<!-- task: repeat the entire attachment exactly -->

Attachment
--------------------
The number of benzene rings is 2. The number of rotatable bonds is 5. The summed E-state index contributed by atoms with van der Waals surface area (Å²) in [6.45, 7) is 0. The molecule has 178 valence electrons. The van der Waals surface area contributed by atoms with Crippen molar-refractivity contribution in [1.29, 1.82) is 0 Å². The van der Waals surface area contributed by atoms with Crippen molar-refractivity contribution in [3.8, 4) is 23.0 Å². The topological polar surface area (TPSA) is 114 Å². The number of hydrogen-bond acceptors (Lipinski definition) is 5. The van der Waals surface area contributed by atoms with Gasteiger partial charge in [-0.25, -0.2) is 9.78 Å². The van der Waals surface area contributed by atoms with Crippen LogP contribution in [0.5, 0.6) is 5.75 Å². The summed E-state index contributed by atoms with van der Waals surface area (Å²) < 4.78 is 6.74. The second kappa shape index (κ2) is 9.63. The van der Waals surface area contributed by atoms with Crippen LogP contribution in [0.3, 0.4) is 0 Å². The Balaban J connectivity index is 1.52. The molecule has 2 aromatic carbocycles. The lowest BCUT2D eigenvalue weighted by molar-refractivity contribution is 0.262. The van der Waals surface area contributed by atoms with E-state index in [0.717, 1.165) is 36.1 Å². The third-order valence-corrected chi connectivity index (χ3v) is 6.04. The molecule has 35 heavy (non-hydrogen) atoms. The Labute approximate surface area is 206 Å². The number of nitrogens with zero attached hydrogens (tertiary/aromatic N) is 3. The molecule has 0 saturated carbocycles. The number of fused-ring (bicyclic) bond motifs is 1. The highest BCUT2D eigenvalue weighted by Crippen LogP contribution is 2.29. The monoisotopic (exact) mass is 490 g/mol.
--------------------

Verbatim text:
The number of benzene rings is 2. The number of rotatable bonds is 5. The summed E-state index contributed by atoms with van der Waals surface area (Å²) in [6.45, 7) is 0. The molecule has 178 valence electrons. The van der Waals surface area contributed by atoms with Crippen molar-refractivity contribution in [1.29, 1.82) is 0 Å². The van der Waals surface area contributed by atoms with Crippen molar-refractivity contribution in [3.8, 4) is 23.0 Å². The topological polar surface area (TPSA) is 114 Å². The number of hydrogen-bond acceptors (Lipinski definition) is 5. The van der Waals surface area contributed by atoms with Gasteiger partial charge in [-0.25, -0.2) is 9.78 Å². The van der Waals surface area contributed by atoms with Crippen LogP contribution in [0.5, 0.6) is 5.75 Å². The summed E-state index contributed by atoms with van der Waals surface area (Å²) < 4.78 is 6.74. The second kappa shape index (κ2) is 9.63. The van der Waals surface area contributed by atoms with Crippen LogP contribution in [0.3, 0.4) is 0 Å². The Balaban J connectivity index is 1.52. The molecule has 2 aromatic carbocycles. The lowest BCUT2D eigenvalue weighted by molar-refractivity contribution is 0.262. The van der Waals surface area contributed by atoms with E-state index in [0.717, 1.165) is 36.1 Å². The third-order valence-corrected chi connectivity index (χ3v) is 6.04. The molecule has 35 heavy (non-hydrogen) atoms. The Labute approximate surface area is 206 Å². The number of nitrogens with zero attached hydrogens (tertiary/aromatic N) is 3. The molecule has 0 saturated carbocycles. The number of fused-ring (bicyclic) bond motifs is 1. The highest BCUT2D eigenvalue weighted by Crippen LogP contribution is 2.29. The monoisotopic (exact) mass is 490 g/mol.